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Toward a ‘Peace Olympics’

Peace has become the highest value that the Pyeong-Chang Olympics can realize.
Jan 11,2018
In July 2011, Jacques Rogge, then the president of the International Olympic Committee, announced Pyeongchang County, Gangwon, as the host of the Winter Olympics.

Since then, the Korean people and PyeongChang Organizing Committee have completed all preparations for the Games and await passionate athletes and cheering crowds from around the world. The site of the opening and closing ceremonies and state-of-the-art stadiums have all been completed, and on Jan. 9, the main press center opened for media outlets from around the world.

In the history of the modern Olympiad, there have been 22 winter and 31 summer games. Host countries have always advocated various goals in their aspirations toward Olympic ideals. As I have participated in 10 Olympics and took part in three bids for the Winter Games, I feel that countries have different national focuses for the Olympics.

The United States hosted the Winter Olympics in Salt Lake City not long after the Sept. 11 terror attacks. The sports event inspired patriotism and courage among the American people. A ripped American flag from the World Trade Center site appeared in the opening ceremony, and the ice hockey team that beat the formidable Soviet team during the Cold War ran the final leg of the torch relay. The message they wanted to deliver to the world was that of a strong America.

The opening ceremony of the 2012 London Olympics featured British cultural figures like Shakespeare, Harry Potter, the Beatles and Simon Rattle. The torch relay route included key cultural sites like London Bridge, Waterloo Bridge and Windsor Castle. The London Games were an international sports festival and splendid cultural Olympiad.

The 2004 Summer Olympics in Athens highlighted that the Games were returning to its birthplace after 108 years by coordinating a global torch relay that connected 35 cities in 27 countries. It made the best efforts to showcase the history and traditional culture of Greece.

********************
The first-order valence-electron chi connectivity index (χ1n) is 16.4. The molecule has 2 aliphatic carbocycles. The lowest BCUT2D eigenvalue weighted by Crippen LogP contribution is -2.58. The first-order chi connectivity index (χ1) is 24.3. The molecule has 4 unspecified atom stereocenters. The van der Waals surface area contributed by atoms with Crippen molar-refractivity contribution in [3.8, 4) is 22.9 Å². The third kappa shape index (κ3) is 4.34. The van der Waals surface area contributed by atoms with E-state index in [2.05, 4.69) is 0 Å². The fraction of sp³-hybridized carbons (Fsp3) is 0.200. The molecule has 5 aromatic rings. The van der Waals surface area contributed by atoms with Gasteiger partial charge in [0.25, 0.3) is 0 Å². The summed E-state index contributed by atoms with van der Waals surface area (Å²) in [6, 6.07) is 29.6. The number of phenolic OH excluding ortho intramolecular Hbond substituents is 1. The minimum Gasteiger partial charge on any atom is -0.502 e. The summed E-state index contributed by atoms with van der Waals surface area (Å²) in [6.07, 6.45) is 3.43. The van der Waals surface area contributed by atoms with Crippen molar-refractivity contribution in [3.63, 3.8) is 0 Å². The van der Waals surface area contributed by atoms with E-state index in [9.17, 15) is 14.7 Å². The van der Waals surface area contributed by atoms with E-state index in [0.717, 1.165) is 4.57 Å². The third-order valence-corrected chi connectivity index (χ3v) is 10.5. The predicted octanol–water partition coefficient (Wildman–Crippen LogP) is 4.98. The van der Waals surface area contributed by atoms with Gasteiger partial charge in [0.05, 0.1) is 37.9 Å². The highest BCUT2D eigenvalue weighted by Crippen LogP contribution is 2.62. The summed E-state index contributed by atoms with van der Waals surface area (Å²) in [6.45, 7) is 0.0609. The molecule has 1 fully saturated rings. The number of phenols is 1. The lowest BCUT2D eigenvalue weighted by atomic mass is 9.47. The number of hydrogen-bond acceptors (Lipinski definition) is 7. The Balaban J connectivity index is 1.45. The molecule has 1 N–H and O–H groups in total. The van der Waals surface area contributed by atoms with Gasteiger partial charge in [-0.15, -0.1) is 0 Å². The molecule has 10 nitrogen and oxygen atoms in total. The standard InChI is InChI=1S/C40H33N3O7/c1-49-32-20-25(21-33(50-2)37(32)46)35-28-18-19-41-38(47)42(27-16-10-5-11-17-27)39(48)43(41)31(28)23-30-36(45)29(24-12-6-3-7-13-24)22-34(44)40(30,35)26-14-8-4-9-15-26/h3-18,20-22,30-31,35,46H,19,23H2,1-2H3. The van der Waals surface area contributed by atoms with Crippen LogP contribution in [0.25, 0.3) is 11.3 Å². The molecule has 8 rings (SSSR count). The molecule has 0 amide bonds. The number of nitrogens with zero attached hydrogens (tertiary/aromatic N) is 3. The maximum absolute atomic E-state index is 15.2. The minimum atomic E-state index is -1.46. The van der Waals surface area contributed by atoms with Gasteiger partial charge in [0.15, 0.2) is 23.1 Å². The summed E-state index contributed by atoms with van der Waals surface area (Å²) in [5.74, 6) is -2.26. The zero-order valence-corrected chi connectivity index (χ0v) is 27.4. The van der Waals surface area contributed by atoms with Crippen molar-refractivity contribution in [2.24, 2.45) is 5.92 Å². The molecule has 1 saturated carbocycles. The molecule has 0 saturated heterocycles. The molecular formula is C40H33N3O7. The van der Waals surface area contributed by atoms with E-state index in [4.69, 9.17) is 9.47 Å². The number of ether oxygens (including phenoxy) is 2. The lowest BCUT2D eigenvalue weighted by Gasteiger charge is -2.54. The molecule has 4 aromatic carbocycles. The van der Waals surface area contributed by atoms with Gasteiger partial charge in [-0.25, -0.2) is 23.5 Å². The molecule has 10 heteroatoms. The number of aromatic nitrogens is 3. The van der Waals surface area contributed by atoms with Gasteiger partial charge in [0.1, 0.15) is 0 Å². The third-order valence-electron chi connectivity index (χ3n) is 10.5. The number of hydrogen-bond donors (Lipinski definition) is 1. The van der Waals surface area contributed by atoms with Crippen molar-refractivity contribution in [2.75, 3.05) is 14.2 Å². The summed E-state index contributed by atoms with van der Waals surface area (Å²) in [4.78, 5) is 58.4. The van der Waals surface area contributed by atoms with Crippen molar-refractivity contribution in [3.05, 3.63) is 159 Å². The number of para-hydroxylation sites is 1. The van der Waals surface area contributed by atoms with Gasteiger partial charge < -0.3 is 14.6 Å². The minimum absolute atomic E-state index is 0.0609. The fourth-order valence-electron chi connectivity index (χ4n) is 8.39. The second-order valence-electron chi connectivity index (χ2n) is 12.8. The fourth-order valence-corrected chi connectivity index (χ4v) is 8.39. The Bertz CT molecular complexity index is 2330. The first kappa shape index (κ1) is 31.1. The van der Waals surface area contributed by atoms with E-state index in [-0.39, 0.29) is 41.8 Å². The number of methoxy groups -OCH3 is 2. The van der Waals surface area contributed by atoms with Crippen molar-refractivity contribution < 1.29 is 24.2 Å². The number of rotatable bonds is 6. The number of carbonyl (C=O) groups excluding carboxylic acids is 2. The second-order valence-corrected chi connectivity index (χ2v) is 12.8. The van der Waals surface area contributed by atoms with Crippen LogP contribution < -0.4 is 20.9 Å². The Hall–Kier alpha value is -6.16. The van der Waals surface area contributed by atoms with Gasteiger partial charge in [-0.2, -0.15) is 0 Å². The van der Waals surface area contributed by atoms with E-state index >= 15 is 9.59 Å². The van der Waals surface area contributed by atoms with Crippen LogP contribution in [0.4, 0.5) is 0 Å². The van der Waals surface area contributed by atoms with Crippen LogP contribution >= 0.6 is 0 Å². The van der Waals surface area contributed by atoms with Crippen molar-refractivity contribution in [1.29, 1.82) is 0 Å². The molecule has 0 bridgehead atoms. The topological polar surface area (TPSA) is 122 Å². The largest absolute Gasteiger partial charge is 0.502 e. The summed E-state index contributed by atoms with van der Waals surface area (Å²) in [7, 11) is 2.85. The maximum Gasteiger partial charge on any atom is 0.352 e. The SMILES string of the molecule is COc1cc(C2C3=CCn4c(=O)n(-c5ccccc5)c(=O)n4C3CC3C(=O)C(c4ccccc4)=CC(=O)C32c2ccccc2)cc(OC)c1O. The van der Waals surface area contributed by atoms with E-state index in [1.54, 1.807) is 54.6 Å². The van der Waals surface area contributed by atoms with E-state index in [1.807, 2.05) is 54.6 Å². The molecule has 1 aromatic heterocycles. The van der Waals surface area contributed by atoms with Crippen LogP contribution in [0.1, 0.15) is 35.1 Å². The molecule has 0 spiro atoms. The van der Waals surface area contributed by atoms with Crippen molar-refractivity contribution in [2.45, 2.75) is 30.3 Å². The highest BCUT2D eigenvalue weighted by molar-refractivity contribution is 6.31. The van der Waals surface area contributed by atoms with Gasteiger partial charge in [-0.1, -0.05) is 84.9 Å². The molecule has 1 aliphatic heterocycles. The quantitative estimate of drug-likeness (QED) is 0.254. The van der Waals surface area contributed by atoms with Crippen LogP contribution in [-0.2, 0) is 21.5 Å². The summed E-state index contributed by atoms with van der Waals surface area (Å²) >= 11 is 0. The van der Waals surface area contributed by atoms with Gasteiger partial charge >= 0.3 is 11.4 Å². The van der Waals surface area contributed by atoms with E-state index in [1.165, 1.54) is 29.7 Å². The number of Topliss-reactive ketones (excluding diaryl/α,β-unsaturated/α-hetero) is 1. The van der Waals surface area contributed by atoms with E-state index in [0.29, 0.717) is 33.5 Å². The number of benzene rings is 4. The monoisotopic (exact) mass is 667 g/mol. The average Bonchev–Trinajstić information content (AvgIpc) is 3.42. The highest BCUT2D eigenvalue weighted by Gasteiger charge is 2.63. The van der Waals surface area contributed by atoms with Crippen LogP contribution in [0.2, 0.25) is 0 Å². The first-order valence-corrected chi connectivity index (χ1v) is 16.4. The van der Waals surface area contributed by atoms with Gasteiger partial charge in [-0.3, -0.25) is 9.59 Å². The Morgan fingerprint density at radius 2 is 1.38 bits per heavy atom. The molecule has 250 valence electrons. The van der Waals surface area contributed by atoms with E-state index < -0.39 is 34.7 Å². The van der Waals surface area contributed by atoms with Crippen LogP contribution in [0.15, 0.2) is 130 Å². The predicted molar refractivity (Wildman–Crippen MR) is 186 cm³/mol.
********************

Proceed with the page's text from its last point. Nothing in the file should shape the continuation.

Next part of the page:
The PyeongChang Winter Olympics will open on Feb. 9, underscoring five objectives of economy, peace, culture, environment and information technology. Due to North Korea’s latest nuclear provocations, a “Peace Olympics” has emerged as the most important goal. In the biggest winter sports festival, the host will deliver a message of peace to the world.

In fact, the message of peace was better suited for the 1988 Seoul Olympics, when the world was in the midst of the Cold War and Communist countries like the Soviet Union and China participated after a long absence.

The PyeongChang Organizing Committee advocated “reconciliation of a divided country” for its justification to host the Olympics in two failed bids in 2003 and 2007. But the slogan did not garner much attention because inter-Korean relations were better at the time. It was considered a cliché and did not attract the attention of the world.

Now, peace has become the highest value that the PyeongChang Olympics can realize. North Korea’s weapons development is stoking rapid changes in the international order, in inter-Korean relations, Korea-China relations, Korea-U.S. relations and relations between Pyongyang and Washington. Until the end of last year, no one could be sure when North Korea would launch another missile. Fortunately, its leader, Kim Jong-un, announced the possibility of participating in the Olympics during his New Year’s address, and the South Korean government, PyeongChang Organizing Committee and International Olympic Committee all welcomed the gesture.

With the PyeongChang Olympics, we need to continue the momentum of peace. Through the Games, we will deliver a message of peace to the entire world. The Olympics will be the beginning of easing international tensions and building a new inter-Korean relationship and new international order.

In November 2017, the United Nations unanimously adopted an Olympic Truce for the PyeongChang Games, promising to build “a peaceful and better world through sport and the Olympic ideal.” Currently, 95 countries are registered to participate. Russia will not make an appearance as a national team due to doping issues, but athletes can compete as individuals. The United States, Canada, Germany, China and Japan have already announced their participation. Athletes are still competing all over the world to qualify for the Games.

Pyeongchang is perfectly ready for not just North Korea but all countries to participate. High-level officials from South and North Korea met at the border village of Panmunjom on Tuesday to discuss North Korea’s participation in the Olympics. When the talks are over, the PyeongChang Games will surely be an Olympics of peace where South and North Korea — and the rest of the world — can come together in the spirit of sport.

Translation by the Korea JoongAng Daily staff.

JoongAng Ilbo, Jan. 10, Page 29

*The author is an executive vice president on the PyeongChang Organizing Committee.

Kim Joo-ho